Genetically Modified Pertussis Vaccine Produces Lasting Response

October 9, 2018

By Reuters Staff

NEW YORK (Reuters Health) - Monovalent and combined acellular pertussis vaccines made with genetically inactivated toxin produce a stronger and more sustained antibody response than those containing chemically inactivated toxin, a new phase 2/3 trial shows.

"Genetically inactivated acellular pertussis vaccines licensed for immunization of children aged 11 years and older and of adults could be advantageous in enabling maternal immunization earlier in or before pregnancy and could address the fast-waning immunity of pertussis vaccines in adolescents," Dr. Punnee Pitisuttithum of Mahidol University in Bangkok and colleagues write in The Lancet Infectious Diseases, online September 25.

Acellular pertussis vaccines produce a smaller, shorter-term antibody response than whole-cell pertussis vaccines, the authors note, but they are now more widely used given their lower risk of systemic side effects. "Thus, acellular pertussis vaccines that can provide longer-lasting immune protection in children and adults are needed," they add.

While chemical inactivation alters the structure of pertussis toxin, weakening antibody binding and response, "genetic inactivation with recombinant DNA technologies maintains the toxin's native epitopic structure and immunogenic properties," they add.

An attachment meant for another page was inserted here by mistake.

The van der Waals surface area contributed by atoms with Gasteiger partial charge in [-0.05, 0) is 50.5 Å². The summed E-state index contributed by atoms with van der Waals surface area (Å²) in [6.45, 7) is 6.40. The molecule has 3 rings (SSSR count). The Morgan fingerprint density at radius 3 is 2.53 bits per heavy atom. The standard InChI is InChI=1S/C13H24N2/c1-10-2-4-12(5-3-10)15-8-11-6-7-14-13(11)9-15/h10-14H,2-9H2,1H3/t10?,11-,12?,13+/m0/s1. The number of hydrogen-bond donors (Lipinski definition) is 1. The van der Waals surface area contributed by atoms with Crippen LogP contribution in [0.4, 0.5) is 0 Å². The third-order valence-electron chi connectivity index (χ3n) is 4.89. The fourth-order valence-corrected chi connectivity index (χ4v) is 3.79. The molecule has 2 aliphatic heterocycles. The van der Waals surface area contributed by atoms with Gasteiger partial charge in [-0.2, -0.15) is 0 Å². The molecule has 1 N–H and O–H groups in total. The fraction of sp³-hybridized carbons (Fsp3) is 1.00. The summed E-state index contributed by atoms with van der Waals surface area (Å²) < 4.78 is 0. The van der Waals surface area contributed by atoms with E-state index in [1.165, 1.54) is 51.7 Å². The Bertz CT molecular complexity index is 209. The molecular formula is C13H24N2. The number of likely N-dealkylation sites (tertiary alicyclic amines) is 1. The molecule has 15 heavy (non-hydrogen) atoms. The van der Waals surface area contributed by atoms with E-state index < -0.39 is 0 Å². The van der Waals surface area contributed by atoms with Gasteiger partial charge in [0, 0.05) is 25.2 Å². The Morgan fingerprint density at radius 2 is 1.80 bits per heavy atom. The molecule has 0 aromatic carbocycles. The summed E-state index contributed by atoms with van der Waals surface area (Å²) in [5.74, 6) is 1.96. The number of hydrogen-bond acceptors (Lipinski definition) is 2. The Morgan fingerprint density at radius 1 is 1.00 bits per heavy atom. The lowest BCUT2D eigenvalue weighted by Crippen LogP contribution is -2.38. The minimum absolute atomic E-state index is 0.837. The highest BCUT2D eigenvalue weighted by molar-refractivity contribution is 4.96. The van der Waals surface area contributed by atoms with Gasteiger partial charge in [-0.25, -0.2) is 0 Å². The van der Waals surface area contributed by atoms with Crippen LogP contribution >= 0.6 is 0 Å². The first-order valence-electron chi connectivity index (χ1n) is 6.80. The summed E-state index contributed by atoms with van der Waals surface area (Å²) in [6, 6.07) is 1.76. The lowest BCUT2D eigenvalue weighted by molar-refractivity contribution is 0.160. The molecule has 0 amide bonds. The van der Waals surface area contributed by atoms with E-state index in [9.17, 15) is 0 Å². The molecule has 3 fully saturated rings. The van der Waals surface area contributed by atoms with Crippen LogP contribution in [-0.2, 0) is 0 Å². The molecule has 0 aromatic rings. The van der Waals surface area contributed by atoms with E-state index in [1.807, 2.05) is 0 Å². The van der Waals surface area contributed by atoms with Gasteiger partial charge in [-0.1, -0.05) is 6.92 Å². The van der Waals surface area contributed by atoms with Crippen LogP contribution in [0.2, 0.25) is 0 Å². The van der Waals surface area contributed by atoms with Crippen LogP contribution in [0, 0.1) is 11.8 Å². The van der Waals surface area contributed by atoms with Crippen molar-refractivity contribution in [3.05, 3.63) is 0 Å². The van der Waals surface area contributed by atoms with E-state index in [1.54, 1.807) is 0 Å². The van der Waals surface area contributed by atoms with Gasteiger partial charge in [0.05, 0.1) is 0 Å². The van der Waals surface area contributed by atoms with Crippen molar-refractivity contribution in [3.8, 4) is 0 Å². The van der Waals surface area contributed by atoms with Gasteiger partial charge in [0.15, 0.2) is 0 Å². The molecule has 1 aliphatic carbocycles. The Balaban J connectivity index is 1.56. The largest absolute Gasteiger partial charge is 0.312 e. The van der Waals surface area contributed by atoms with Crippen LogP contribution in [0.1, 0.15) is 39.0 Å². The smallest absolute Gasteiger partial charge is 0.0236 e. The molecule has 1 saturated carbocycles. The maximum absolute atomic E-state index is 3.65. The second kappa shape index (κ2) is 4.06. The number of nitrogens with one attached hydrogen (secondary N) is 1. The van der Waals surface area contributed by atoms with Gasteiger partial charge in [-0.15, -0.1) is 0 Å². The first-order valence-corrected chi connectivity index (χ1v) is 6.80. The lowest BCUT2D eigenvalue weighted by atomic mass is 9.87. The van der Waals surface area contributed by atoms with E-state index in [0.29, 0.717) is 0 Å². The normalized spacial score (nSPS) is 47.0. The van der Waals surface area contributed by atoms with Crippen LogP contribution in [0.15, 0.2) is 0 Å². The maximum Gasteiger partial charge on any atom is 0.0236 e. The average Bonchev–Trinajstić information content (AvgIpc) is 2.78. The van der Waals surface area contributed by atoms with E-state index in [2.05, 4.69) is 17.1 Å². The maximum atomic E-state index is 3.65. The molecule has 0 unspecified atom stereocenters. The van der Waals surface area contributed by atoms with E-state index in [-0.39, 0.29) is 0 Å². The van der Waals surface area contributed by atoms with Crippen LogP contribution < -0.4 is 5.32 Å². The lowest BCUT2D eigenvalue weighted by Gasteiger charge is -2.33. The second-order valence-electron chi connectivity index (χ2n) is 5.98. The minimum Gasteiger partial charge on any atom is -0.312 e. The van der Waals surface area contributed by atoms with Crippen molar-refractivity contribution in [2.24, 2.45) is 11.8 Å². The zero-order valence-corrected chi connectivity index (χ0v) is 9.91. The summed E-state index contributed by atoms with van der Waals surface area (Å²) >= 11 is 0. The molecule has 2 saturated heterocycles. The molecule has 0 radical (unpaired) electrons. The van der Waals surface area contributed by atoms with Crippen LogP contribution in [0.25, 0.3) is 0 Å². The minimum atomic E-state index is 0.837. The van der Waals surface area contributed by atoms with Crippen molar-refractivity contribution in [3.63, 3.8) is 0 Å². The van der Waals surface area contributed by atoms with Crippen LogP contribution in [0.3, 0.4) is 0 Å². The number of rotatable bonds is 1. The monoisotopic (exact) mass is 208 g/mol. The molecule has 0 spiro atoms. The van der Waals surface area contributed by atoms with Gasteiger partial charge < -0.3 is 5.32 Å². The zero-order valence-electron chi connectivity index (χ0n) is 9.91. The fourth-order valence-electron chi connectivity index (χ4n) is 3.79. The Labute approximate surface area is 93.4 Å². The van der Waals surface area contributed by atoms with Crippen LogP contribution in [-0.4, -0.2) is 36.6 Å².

The current study is a one-year follow-up of a phase 2/3 trial in which 450 participants were randomized to receive a vaccine containing genetically inactivated pertussis toxin (PTgen) plus filamentous hemagglutinin (FHA); a multivalent vaccine containing PTgen along with tetanus and reduced-dose diphtheria toxoids; or reduced-dose chemically inactivated pertussis toxin (PTchem).

Based on data from 442 participants, seroconversion rates for pertussis-toxin-neutralizing antibodies at one year were 76% for the monovalent PTgen vaccine, 81% for the multivalent PTgen vaccine and 8% with reduced-dose PTchem.

Participants who received a vaccine containing PTgen were also far more likely to seroconvert for IgG antibodies to pertussis toxin and FHA.

During follow-up, five women became pregnant, with no maternal or neonatal complications.

Thailand has licensed the vaccine for immunization of adults and children 11 and older.

"Lack of a commercially available monovalent pertussis vaccine (without tetanus and diptheria toxoids) is cited by parents and providers as one barrier to high uptake of pertussis vaccination in pregnancy, and evidence from baboon studies supports antibody to pertussis toxin alone being protective," Dr. Peter B. McIntyre of the University of Sydney, Australia, and Dr. Kathryn M. Edwards of Vanderbilt University in Nashville, Tennessee, write in an editorial accompanying the study.

"Thus, a monovalent pertussis vaccine containing PTgen that generates long-lasting high titres of pertussis toxin neutralising antibodies has the potential to improve protection against severe pertussis disease in neonates in the first 6 weeks of life," they add.

BioNet-Asia funded the study.


Lancet Infect Dis 2018.

(c) Copyright Thomson Reuters 2018. Click For Restrictions -

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